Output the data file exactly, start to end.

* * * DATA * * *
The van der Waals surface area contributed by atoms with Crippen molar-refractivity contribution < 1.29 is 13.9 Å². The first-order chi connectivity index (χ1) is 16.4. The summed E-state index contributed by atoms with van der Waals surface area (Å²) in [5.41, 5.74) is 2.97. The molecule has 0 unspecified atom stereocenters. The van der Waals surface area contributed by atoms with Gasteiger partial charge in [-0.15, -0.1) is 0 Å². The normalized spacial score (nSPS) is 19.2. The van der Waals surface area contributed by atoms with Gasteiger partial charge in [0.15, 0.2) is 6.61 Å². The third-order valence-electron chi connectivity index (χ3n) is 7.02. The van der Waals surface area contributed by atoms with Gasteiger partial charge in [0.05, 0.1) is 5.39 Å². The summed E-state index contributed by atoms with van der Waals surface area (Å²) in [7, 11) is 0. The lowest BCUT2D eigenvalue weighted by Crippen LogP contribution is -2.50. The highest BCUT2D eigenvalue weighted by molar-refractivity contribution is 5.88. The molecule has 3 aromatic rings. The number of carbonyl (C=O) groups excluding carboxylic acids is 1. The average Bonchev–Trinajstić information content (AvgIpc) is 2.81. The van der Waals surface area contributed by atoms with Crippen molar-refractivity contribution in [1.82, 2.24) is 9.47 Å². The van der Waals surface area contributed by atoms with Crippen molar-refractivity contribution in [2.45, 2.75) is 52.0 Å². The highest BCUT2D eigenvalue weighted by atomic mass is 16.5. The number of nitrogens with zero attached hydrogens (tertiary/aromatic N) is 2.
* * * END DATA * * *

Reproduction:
The van der Waals surface area contributed by atoms with Crippen molar-refractivity contribution < 1.29 is 13.9 Å². The first-order chi connectivity index (χ1) is 16.4. The summed E-state index contributed by atoms with van der Waals surface area (Å²) in [5.41, 5.74) is 2.97. The molecule has 0 unspecified atom stereocenters. The van der Waals surface area contributed by atoms with Gasteiger partial charge in [-0.15, -0.1) is 0 Å². The normalized spacial score (nSPS) is 19.2. The van der Waals surface area contributed by atoms with Gasteiger partial charge in [0.15, 0.2) is 6.61 Å². The third-order valence-electron chi connectivity index (χ3n) is 7.02. The van der Waals surface area contributed by atoms with Gasteiger partial charge in [0.05, 0.1) is 5.39 Å². The summed E-state index contributed by atoms with van der Waals surface area (Å²) in [7, 11) is 0. The lowest BCUT2D eigenvalue weighted by Crippen LogP contribution is -2.50. The highest BCUT2D eigenvalue weighted by molar-refractivity contribution is 5.88. The molecule has 3 aromatic rings. The number of carbonyl (C=O) groups excluding carboxylic acids is 1. The average Bonchev–Trinajstić information content (AvgIpc) is 2.81. The van der Waals surface area contributed by atoms with Crippen molar-refractivity contribution in [1.82, 2.24) is 9.47 Å². The van der Waals surface area contributed by atoms with Crippen molar-refractivity contribution in [2.45, 2.75) is 52.0 Å². The highest BCUT2D eigenvalue weighted by atomic mass is 16.5. The number of nitrogens with zero attached hydrogens (tertiary/aromatic N) is 2.